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Book Review

Cover of  by Rodney Hobson

What this book covers
As the title implies, The Dividend Investor is all about buying shares for the income they generate through the dividends they pay their shareholders, as opposed to investing simply in the hope of returns from rises in share prices. The accent is on buying shares for the longer term rather than looking for quick fixes.

The focus is the UK stock market, although the arguments and guidance provided are relevant to all major stock exchanges around the world. The text refers mainly to larger and medium-sized companies because they are more likely to pay dividends than smaller ones. The concentration is on companies with a full listing rather than those quoted on AIM for the same reason. The approach is practical rather than academic.

Who this book is for
This book is for those who have grasped the basics of investing but are unsure as to how to build a portfolio of shares that will produce a steady and rising income.

However, investors of any experience should benefit from reading this book, irrespective of their investment criteria. Even those who have already built an investment portfolio and those who subsequently decide that they want to be active traders rather than stick to solid long-term investments will learn more about making the most of their capital.
Many investors plunge into shares with a vague notion of making money but without properly assessing what it is that they want from their investments. This book argues that regular income is a key part of any investment strategy, whatever the age or aspirations of the investor, and that shares are the best way of securing this income at relatively low risk and with the bonus of providing a hedge against inflation.

How this book is structured
The Dividend Investor is divided into four main sections: (Parts A-D) basic information on how dividends are set and by whom; how to analyse companies to maximise the yield on your investments; how to find companies that fit your investment criteria; and how to build your own portfolio using the knowledge that you have gleaned from the first three sections.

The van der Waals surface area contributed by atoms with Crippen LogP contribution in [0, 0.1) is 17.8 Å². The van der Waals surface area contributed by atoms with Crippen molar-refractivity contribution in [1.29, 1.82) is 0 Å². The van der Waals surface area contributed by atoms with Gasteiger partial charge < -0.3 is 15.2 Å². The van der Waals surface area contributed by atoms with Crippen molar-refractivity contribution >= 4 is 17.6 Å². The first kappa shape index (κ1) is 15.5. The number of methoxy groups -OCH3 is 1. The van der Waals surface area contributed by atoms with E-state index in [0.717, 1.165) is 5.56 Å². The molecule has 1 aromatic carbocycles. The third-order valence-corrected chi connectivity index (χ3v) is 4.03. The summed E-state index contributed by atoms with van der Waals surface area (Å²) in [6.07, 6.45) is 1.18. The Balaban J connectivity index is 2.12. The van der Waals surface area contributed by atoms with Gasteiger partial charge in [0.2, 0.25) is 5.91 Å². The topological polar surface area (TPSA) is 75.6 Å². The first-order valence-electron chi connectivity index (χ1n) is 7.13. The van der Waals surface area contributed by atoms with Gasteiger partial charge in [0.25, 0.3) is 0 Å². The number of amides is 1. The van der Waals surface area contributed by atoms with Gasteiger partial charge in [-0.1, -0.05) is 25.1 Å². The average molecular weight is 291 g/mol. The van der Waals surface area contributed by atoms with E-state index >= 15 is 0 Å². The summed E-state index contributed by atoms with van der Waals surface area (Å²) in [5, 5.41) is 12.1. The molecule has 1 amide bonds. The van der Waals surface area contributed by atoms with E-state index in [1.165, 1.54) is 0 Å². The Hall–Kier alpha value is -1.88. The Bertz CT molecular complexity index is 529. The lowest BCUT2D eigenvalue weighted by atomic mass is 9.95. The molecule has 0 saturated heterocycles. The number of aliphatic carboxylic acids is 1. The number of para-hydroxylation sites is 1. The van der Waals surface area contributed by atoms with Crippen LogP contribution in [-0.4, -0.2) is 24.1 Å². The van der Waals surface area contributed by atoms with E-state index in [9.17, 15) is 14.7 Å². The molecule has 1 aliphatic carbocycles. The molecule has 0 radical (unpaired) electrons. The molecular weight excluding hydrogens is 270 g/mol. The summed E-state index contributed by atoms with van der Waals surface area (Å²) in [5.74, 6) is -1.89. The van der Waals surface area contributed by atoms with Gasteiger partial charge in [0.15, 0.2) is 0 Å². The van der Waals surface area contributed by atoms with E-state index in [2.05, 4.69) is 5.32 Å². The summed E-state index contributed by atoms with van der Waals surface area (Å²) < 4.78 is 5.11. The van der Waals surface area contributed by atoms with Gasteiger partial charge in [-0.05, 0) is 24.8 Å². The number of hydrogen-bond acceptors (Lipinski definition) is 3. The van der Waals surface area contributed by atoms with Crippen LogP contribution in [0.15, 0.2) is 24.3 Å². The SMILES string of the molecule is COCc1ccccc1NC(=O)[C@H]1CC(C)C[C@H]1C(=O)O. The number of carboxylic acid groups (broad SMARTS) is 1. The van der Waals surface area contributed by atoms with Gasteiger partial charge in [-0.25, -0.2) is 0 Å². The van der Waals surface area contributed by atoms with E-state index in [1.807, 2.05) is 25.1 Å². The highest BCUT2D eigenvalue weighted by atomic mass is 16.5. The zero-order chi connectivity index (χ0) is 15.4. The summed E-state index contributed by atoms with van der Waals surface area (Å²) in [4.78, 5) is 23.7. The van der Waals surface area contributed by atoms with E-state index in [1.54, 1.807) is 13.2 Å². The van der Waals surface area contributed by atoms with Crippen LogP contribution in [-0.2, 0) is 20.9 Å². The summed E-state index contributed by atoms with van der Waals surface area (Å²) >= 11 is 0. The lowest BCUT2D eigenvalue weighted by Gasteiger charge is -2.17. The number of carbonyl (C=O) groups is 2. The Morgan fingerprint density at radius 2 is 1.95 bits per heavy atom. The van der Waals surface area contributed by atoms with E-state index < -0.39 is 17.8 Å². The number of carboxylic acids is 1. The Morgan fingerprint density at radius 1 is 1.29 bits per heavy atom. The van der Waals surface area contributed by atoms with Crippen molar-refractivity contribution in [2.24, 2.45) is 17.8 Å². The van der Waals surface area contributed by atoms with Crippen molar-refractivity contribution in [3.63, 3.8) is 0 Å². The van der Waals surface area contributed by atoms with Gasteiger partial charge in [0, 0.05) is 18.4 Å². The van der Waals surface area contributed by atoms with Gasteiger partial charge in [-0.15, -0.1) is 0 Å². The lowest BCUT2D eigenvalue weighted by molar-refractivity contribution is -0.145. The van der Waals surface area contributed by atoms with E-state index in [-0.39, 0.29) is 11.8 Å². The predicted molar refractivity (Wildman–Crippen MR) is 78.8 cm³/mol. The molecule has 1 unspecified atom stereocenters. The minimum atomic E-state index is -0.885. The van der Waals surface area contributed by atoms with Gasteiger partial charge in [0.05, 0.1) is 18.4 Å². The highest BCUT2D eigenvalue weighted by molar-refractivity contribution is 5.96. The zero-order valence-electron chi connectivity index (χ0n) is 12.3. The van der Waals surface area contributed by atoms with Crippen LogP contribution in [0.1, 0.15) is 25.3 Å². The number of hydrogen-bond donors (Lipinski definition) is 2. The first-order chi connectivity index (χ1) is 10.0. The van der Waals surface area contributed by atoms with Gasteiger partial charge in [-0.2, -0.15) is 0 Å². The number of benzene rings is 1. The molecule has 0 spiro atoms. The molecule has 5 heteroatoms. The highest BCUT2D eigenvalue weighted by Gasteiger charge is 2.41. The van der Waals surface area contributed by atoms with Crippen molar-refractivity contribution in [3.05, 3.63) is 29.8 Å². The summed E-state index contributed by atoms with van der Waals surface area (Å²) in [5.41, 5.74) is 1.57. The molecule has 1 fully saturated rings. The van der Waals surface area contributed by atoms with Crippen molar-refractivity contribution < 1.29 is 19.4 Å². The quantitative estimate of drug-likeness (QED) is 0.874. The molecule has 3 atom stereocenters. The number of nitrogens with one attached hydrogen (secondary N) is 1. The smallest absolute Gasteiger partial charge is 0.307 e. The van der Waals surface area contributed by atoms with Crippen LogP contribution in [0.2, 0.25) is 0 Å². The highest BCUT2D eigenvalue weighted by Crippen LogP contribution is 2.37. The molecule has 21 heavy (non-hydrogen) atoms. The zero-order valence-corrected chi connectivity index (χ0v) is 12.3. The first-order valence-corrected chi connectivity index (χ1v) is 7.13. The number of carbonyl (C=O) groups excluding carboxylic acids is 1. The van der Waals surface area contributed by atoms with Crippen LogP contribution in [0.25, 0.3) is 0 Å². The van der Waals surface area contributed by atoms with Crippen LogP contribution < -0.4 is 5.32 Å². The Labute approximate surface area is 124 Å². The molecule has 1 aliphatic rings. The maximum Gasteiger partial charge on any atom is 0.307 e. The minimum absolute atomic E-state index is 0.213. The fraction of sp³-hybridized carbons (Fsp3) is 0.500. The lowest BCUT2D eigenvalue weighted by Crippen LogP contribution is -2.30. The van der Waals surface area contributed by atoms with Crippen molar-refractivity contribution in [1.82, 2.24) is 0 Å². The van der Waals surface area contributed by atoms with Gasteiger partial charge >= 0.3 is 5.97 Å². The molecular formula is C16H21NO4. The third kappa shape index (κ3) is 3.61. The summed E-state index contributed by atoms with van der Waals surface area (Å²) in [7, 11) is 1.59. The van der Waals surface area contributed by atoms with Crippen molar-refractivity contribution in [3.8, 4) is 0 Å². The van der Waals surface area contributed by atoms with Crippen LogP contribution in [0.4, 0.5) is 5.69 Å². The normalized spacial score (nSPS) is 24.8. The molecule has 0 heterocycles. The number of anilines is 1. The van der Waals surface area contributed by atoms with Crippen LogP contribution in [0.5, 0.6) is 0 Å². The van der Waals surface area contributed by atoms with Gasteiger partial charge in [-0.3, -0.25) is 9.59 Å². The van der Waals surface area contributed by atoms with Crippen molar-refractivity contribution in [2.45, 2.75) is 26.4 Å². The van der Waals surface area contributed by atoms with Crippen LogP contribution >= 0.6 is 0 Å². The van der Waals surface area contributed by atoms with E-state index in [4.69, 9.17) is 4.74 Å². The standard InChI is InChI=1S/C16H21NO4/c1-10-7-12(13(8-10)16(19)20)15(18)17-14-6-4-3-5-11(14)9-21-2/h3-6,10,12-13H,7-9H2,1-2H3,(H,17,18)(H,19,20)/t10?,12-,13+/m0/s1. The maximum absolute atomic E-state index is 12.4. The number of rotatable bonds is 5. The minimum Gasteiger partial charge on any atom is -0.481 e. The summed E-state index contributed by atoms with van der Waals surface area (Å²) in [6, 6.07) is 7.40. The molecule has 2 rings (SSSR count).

Chapters are arranged to lead investors step-by-step through the whole topic of investing for dividends. New and less sophisticated investors will particularly benefit from reading from start to finish. Even those with little knowledge of how the stock market works will feel competent to begin investing by the time they are half way through the book.

The book can also be used as a reference work. In particular, the chapters on the key figures and ratios that investors use to choose companies that fit their portfolios should be fully understood.

Why dividends?
There are two major reasons for investing:
1. to produce income
2. to store wealth for some time in the future.

It is very important to recognise the remarkable power of dividends. Newspapers feed the public with daily doses of how share prices rise and fall, often commenting on how billions have been added to or wiped off the stock market or how shares in some company or another have gained millions in a single day because of one item of good news.

It is easy to be seduced by these dazzling figures that foster the notion that the stock market is all about making a fast buck in a gambler?s paradise, especially in a bull market when all eyes are on rising shares prices.

In fact, the real money is made through solid investments that pay regular, rising dividends. The greater part of total returns for share investors over time will come from dividends, not capital gains. And when markets are falling, your only gains are likely to come from dividends.

To demonstrate the importance of dividends we can look at figures produced by the Barclays Equity Gilts Study, which showed that £1,000 invested in shares at the end of the Second World War would have been worth £57,210 by the end of 2009.

However, had we reinvested the dividends our pot would have ballooned to a massive £924,600.

So unless you are a very short-term trader, you should be investing for dividends as part of any strategy for capital growth. Companies paying gradually improving dividends are the ones that will see their share price rise over time and the income from dividends will help to offset any capital losses you may suffer.

With the help of Rodney Hobson?s latest book you can compete easily with the City professionals, retaining the flexibility to invest as, when, and where you choose. The Dividend Investor is a carefully written and thorough guide, a worthwhile read for investors of any experience.

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